Understanding Chivalry

Understanding Chivalry

One of the most common fears that people have is kindness. Often times, when someone is too kind, the recipient’s self-defense mechanism switches on, and an alert pops-up stating, “He or she wants something from you.”

Let’s face it, this is a legitimate concern—everyone’s been burned, at one time or another, for being too nice.

If a man is going to master the Art of Chivalry, he must understand that his partner may view his kind acts as a prior rerun that may have left some scars. Consider the following illustration. It sheds some light on the emotional impact that both chivalry and physical touch can create in a person.

The Painted Canvas

Before one is ever engaged in any romantic or sexual activity, they were pure like a blank canvas—colorless and full of wonder to what they might become through the strokes of their painter. 

When an individual is emotionally or physically touched, their canvas becomes marked. Edvard Munch beautifully wrote, “The colors live a remarkable life of their own after they have been applied to the canvas of a person’s life.” Munch’s visual analogy is to be commended. Once brushed by the original painter, the painter’s canvas no longer remains virginally white. Some of the strokes on the canvas may be colorful and beautiful, but some may be unlovely, dark, or worse yet, frightful. So, it is with emotional or physical touch. 

A recent study showed that 61% of 18-year-olds have admitted to having sexual intercourse.1 This number supports the idea that sexual foreplay and intercourse will be skewed for this 61% when they decide to commit themselves to a lifetime partner in marriage. 

In light of my illustration above, allegorically speaking, a painter that no longer cares for his or her original canvas can depart, but the brushstrokes will still remain. The memories that the original painter created will be on that canvas for life. There is no whiteout or eraser for the canvas. Additionally, this same painter will have left two types of brushstrokes upon the canvas: pleasurable and damaging. The pleasurable brushstrokes will rise to compete with any new painter that similarly touches the canvas. Each time the new painter brushes the canvas in a familiar pleasurable way, the canvas will recall the old painter’s hands, which is not suitable for the new painter or the canvas. If not dealt with appropriately, this can become a competing affection that can divide a relationship.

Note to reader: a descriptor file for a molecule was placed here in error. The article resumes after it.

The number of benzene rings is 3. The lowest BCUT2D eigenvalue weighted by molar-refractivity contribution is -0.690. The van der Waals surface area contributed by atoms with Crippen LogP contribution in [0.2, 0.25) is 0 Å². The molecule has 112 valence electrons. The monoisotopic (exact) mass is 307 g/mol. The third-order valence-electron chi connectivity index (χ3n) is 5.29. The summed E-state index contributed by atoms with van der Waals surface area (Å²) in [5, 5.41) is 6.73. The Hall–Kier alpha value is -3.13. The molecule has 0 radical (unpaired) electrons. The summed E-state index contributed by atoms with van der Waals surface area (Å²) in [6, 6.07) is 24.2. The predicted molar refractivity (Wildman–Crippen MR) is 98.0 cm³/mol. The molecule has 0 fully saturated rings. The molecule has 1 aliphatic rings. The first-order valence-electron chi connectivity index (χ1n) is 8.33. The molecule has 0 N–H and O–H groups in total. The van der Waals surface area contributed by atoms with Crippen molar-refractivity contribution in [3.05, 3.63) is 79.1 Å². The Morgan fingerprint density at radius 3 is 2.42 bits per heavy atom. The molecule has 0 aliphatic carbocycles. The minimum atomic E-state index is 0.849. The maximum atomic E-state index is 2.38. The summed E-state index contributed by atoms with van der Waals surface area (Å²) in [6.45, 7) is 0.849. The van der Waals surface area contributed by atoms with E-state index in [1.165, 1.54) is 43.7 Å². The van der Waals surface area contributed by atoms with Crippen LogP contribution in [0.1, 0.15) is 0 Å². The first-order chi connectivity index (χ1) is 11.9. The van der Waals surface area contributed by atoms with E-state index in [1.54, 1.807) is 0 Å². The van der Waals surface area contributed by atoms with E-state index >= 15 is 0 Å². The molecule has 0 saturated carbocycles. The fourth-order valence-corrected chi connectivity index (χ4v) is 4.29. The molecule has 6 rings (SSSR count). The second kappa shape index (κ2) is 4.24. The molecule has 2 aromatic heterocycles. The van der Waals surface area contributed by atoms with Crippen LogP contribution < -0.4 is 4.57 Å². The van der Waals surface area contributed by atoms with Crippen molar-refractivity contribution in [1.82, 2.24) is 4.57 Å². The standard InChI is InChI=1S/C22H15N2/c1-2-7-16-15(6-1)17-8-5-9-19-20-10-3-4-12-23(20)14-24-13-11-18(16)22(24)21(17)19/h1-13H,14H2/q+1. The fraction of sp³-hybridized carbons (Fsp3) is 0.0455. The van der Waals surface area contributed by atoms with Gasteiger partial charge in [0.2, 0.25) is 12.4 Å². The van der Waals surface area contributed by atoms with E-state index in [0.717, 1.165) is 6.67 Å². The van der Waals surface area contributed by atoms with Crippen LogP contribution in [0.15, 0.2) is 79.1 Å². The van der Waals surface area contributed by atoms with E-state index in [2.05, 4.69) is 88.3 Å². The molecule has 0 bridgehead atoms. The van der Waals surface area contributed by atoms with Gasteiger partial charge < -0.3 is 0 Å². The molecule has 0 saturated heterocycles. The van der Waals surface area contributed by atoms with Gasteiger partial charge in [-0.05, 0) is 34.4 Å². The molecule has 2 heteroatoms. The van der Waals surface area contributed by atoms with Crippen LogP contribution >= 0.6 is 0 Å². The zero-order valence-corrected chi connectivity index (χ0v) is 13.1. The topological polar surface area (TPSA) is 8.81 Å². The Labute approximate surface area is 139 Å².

On the other hand, any damaging brushstrokes may serve as barriers to the new painter, forcing his or her hands away from touching the canvas in even a loving way. The canvas will instinctively reject the new painter’s hand of affection if the old strokes are brushed over. This can become one of the greatest sabotages to chivalry, foreplay, and sexual intercourse. 

If you become the second painter, which you will be 61% of the time, you must learn that communicating with your canvas will be one of your most prized brushes. In time, you can become the trusted artist and take the consequences of the past pleasurable and wounded brushstrokes, and turn your canvas into a masterpiece. Because bringing your partner to a heightened state of affection is a work of art. 

In either case, whether you are in 61% or 39%, you must learn the appropriate Art of Chivalry. Most young men don’t realize the value of gaining a women’s trust and in stimulating her emotionally and spiritually before physical play. 

Where the average man needs little emotional excitement to reach an orgasm, women are clearly created differently. This is why learning to engage all your partner’s senses is necessary to master the Art of Chivalry and its understanding

1 American Teens’ Sexual and Reproductive Health. Guttmacher Institute  May 2014

This Blog is an excerpt from BEDCHAMBERS, by Ron and Patti Marinari. Copyright protected

By Ron Marinari


#chivalry #orgasm #foreplay #sexualpleasure

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